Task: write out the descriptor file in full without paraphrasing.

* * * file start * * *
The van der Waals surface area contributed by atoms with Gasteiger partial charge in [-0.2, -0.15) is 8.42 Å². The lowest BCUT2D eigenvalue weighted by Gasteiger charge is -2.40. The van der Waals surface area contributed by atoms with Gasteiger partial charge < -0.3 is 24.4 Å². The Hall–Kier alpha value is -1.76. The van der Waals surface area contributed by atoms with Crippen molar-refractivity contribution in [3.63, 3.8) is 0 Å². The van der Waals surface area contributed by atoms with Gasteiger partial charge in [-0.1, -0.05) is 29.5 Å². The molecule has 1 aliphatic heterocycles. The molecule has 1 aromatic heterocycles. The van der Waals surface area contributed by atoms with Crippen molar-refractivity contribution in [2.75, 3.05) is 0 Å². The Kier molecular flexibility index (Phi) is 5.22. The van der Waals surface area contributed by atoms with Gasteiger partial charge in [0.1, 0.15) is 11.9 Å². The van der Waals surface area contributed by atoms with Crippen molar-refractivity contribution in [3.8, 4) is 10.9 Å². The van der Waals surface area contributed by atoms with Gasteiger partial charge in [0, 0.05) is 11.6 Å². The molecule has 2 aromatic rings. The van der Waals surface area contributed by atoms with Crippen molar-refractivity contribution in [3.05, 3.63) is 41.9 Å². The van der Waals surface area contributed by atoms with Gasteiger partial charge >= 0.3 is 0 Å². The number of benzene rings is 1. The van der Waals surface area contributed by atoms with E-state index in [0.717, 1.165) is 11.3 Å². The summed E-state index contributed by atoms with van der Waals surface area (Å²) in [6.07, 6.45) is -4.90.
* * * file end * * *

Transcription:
The van der Waals surface area contributed by atoms with Gasteiger partial charge in [-0.2, -0.15) is 8.42 Å². The lowest BCUT2D eigenvalue weighted by Gasteiger charge is -2.40. The van der Waals surface area contributed by atoms with Gasteiger partial charge < -0.3 is 24.4 Å². The Hall–Kier alpha value is -1.76. The van der Waals surface area contributed by atoms with Crippen molar-refractivity contribution in [3.63, 3.8) is 0 Å². The van der Waals surface area contributed by atoms with Gasteiger partial charge in [-0.1, -0.05) is 29.5 Å². The molecule has 1 aliphatic heterocycles. The molecule has 1 aromatic heterocycles. The van der Waals surface area contributed by atoms with Crippen molar-refractivity contribution in [2.75, 3.05) is 0 Å². The Kier molecular flexibility index (Phi) is 5.22. The van der Waals surface area contributed by atoms with Gasteiger partial charge in [0.1, 0.15) is 11.9 Å². The van der Waals surface area contributed by atoms with Crippen molar-refractivity contribution in [3.8, 4) is 10.9 Å². The van der Waals surface area contributed by atoms with Gasteiger partial charge in [0, 0.05) is 11.6 Å². The molecule has 2 aromatic rings. The van der Waals surface area contributed by atoms with Crippen molar-refractivity contribution in [3.05, 3.63) is 41.9 Å². The van der Waals surface area contributed by atoms with Gasteiger partial charge >= 0.3 is 0 Å². The number of benzene rings is 1. The van der Waals surface area contributed by atoms with E-state index in [0.717, 1.165) is 11.3 Å². The summed E-state index contributed by atoms with van der Waals surface area (Å²) in [6.07, 6.45) is -4.90.